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Can Buttoned-Up D.C. Become A Startup Hub?

Tuesday, August 22, 2017
Washington is known for its lawyers and lobbyists, but that could be changing.
D.C. area start-ups showed off their products during a cocktail hour at the 1776 tech hub not long after the incubator opened in 2013.

WAMU by Sasha-Ann Simons

 

The recent announcement by tech giant Yelp that it will begin construction on a 500-person office in downtown D.C. attracted more attention to Washington’s innovation economy. Although the region is a long way from being Silicon Valley, industry insiders say the area is on its way to becoming a technology hub.

“It’s everywhere. It’s along 6th Street, 7th Street, close to the Convention Center; it’s in Shaw,” said Brian Kenner, D.C.’s Deputy Mayor for Planning and Economic Development, speaking about tech. “It’s located increasingly in areas that you may not think it’s located in.”

Studies rank D.C. among the top tech cities in the country.

Kenner says that the city offers a number of unique incentives to attract tech companies, such as the Qualified High Technology Companies incentive:

“It provides incentive opportunities for hiring D.C. residents, and it provides a little bit in terms of reduction in corporate income tax,” said Kenner.

The incentives are not a fail-safe recipe for success, however. Many Washingtonians can still recall the decline of Living Social. A large number of tax breaks and incentives weren’t enough to save the company, still fairly new to the District, from having to lay off more than 1,600 workers in 2014.

Potential in the suburbs

Some companies have managed to enjoy the benefits of the Washington area and avoid the city’s high capital gains taxes by moving to the suburbs. Knowland, a provider of meeting and group data for the hospitality industry, moved from its office on H Street Northwest to Arlington’s Rosslyn area.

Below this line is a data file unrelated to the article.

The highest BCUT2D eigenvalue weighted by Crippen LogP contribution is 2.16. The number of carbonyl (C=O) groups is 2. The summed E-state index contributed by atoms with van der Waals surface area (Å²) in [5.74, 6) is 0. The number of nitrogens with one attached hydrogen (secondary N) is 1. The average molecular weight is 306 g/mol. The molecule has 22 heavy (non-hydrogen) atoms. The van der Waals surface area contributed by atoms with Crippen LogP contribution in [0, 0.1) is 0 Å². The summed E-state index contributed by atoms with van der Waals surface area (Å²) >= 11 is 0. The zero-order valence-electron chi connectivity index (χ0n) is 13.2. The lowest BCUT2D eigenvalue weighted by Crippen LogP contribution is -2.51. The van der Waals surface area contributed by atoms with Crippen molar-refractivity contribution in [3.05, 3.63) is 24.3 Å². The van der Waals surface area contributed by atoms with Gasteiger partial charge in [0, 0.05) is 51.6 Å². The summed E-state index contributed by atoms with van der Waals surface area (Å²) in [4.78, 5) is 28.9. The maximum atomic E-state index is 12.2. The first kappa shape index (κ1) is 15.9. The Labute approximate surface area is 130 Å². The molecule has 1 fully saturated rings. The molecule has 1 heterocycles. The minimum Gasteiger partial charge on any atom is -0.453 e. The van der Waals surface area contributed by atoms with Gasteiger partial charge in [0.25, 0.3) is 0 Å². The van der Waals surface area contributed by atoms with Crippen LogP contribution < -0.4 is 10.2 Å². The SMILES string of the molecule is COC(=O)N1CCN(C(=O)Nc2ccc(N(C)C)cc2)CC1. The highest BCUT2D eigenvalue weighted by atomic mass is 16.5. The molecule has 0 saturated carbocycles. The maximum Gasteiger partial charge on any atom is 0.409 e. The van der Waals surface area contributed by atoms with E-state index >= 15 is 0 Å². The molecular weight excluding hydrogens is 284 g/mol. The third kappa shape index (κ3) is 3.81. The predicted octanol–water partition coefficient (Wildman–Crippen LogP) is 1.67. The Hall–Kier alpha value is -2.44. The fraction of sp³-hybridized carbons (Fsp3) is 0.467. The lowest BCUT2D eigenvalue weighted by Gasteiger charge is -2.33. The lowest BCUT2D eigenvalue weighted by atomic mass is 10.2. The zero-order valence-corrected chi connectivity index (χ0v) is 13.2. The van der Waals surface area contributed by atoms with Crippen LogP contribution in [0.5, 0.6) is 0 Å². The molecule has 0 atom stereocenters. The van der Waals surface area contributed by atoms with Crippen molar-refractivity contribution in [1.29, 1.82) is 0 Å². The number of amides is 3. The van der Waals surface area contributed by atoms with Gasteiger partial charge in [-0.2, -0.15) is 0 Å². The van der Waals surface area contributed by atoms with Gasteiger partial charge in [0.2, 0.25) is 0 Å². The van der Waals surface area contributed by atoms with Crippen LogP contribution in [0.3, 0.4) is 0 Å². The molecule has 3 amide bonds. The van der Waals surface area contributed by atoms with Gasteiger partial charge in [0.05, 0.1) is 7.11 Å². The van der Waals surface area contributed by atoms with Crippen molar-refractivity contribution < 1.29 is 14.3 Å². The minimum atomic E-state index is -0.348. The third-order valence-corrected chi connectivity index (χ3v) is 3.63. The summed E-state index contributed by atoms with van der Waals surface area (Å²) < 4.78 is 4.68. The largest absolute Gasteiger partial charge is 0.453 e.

1776, an incubator for nearly 600 D.C.-area tech startups, now has an office in Crystal City in addition to its 15th Street Northwest location. Chief Strategy Officer Penny Lee said the expansion is in large part because other companies helped pave the way for a suburban move.

“You have to remember, AOL started here and was in the Northern Virginia suburbs, and really spawned a lot of entrepreneurs,” Lee said.

Additionally, the tech boom in Washington has created less physical space for newer startups to grow, further prompting the shift out of the city.

D.C. Deputy Mayor Kenner said that he understands the appeal of suburban locations, and that the addition of new companies anywhere in the region benefits everyone. “There are some companies that just aren’t interested in D.C., because they need a lot of land,” Kenner said. “I totally respect that, and would want to work with my colleagues in the region to help keep those companies here.”

Charlene Li, principle analyst at Altimeter in San Francisco, said that she sees the promise in the District’s tech scene.

“It’s on the East Coast, where a lot of the business is,” said Li. “It’s connected to Europe, it’s very international, and the cost of living and the standard of living are still really good.”

Nevertheless, Li thinks it will be a while before the District can shed its national reputation of being just a government town.

“It is not the place where if you’re a budding technology entrepreneur you go, ‘I’ve got to be in D.C.’ It’s just not something you hear,” she said.